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Liberal Unionist Party

The Liberal Unionists were a British political party which split away from the Liberals in 1886, and had effectively merged with the Conservatives by the turn of the century, the formal merger being completed in 1912. Their principal leaders were Lord Hartington (later the 8th Duke of Devonshire) and Joseph Chamberlain.

The reason for the split in the Liberals was the conversion of Gladstone to the cause of Irish Home Rule. The 1886 General Election had left Parnell's Irish Nationalists holding the balance of power, and had convinced Gladstone that the Irish wanted and deserved Home Rule. Some Liberals believed that Gladstone's Home Rule bill led to de facto independence for Ireland, and the dissolution of the United Kingdom, which they could not countenance. Seeing themselves as defenders of the Union of Britain and Ireland, they called themselves Liberal Unionists.

Most of the Liberal Unionists were drawn from the Whig faction of the party, including Hartington and George Goschen, and had been expected to split from the party (for reasons connected with economic and social policy) anyway. The surprise was that a small group of Radicals led by Chamberlain joined the breakaway. The National Liberal Foundation supported Gladstone, so the rebels formed their own organisations: the Committee for the Preservation of the Union, the National Radical Union, and later the Liberal Unionist Association.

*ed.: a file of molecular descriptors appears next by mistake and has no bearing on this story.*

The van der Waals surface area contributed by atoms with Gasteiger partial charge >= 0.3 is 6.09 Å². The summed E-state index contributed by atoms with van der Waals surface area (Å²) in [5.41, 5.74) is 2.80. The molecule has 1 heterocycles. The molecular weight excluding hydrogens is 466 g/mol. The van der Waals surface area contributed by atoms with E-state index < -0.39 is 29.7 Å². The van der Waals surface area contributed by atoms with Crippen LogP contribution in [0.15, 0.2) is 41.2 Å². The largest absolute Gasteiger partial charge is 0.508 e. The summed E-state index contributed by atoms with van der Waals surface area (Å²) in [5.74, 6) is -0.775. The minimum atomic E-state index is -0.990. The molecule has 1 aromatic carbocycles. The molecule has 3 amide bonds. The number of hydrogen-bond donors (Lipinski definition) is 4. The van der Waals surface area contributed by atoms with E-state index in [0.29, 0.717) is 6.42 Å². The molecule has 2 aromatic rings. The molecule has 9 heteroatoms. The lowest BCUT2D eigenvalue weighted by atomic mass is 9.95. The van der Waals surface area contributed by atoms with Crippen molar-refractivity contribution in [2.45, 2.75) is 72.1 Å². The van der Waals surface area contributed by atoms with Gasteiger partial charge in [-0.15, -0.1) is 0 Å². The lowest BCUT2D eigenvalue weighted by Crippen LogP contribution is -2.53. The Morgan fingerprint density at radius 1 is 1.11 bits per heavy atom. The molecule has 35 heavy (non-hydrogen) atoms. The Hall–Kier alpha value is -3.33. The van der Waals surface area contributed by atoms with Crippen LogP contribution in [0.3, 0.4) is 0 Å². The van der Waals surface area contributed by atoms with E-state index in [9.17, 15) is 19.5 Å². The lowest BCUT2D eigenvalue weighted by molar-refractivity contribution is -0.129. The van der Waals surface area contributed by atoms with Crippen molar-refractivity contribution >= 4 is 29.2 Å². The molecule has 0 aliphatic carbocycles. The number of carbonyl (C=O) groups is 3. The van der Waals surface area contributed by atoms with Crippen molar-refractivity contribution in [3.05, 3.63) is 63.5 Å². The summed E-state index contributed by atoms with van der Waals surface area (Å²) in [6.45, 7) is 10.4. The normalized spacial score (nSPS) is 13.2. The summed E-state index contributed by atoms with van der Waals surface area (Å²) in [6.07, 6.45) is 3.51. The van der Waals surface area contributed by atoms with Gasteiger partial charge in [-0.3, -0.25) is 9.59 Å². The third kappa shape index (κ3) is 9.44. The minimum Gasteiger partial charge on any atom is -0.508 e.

The leading Liberal Unionists were invited to join the Conservative Lord Salisbury's government, but most initially sat on the back benches, leaving the way open for the reunion of the Liberal Party. Goschen was a notable exception, and became Chancellor of the Exchequer. Gladstone's second Home Rule bill in 1892 hardened the division and in 1895 the leading Liberal Unionists joined Salisbury's government. The resulting government was generally referred to as "Unionist", and the distinction between Conservatives and Liberal Unionists began to dissolve.

The Duke of Devonshire and other supporters of free trade left the Liberal Unionist Association in 1904 in protest at Chamberlain's Tariff Reform campaign. Chamberlain himself was crippled by a stroke in 1906. The Liberal Unionist Association merged with the Conservatives to form the Conservative and Unionist Party (the modern Conservative Party) in 1912.